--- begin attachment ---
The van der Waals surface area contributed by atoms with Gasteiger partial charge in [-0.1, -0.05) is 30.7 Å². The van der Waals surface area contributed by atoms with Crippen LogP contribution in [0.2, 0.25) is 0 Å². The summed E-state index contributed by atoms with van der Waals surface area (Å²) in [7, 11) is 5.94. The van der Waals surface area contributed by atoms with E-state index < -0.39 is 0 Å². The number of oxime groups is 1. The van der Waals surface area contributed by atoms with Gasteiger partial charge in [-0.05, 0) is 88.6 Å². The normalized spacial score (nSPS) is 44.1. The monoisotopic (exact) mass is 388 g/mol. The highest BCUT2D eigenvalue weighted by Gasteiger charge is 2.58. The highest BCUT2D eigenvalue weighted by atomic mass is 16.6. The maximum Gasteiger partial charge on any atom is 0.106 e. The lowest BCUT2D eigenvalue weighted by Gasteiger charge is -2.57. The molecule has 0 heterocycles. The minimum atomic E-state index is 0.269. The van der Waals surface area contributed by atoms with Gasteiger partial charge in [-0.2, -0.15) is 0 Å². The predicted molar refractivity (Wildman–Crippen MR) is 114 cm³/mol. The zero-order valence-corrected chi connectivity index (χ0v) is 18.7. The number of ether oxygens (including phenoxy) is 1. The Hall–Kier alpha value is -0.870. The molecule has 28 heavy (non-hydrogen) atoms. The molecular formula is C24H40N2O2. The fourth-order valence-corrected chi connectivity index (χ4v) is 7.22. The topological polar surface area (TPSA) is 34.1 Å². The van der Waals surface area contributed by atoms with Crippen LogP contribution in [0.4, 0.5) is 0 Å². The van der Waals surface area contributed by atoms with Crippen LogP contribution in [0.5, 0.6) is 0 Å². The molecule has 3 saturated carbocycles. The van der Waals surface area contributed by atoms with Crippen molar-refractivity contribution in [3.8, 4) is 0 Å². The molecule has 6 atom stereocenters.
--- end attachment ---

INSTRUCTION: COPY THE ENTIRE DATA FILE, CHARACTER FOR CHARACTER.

The van der Waals surface area contributed by atoms with Gasteiger partial charge in [-0.1, -0.05) is 30.7 Å². The van der Waals surface area contributed by atoms with Crippen LogP contribution in [0.2, 0.25) is 0 Å². The summed E-state index contributed by atoms with van der Waals surface area (Å²) in [7, 11) is 5.94. The van der Waals surface area contributed by atoms with E-state index < -0.39 is 0 Å². The number of oxime groups is 1. The van der Waals surface area contributed by atoms with Gasteiger partial charge in [-0.05, 0) is 88.6 Å². The normalized spacial score (nSPS) is 44.1. The monoisotopic (exact) mass is 388 g/mol. The highest BCUT2D eigenvalue weighted by Gasteiger charge is 2.58. The highest BCUT2D eigenvalue weighted by atomic mass is 16.6. The maximum Gasteiger partial charge on any atom is 0.106 e. The lowest BCUT2D eigenvalue weighted by Gasteiger charge is -2.57. The molecule has 0 heterocycles. The minimum atomic E-state index is 0.269. The van der Waals surface area contributed by atoms with Gasteiger partial charge in [-0.2, -0.15) is 0 Å². The predicted molar refractivity (Wildman–Crippen MR) is 114 cm³/mol. The zero-order valence-corrected chi connectivity index (χ0v) is 18.7. The number of ether oxygens (including phenoxy) is 1. The Hall–Kier alpha value is -0.870. The molecule has 28 heavy (non-hydrogen) atoms. The molecular formula is C24H40N2O2. The fourth-order valence-corrected chi connectivity index (χ4v) is 7.22. The topological polar surface area (TPSA) is 34.1 Å². The van der Waals surface area contributed by atoms with Crippen LogP contribution in [0.4, 0.5) is 0 Å². The van der Waals surface area contributed by atoms with Crippen LogP contribution in [0.5, 0.6) is 0 Å². The molecule has 3 saturated carbocycles. The van der Waals surface area contributed by atoms with Crippen molar-refractivity contribution in [3.8, 4) is 0 Å². The molecule has 6 atom stereocenters.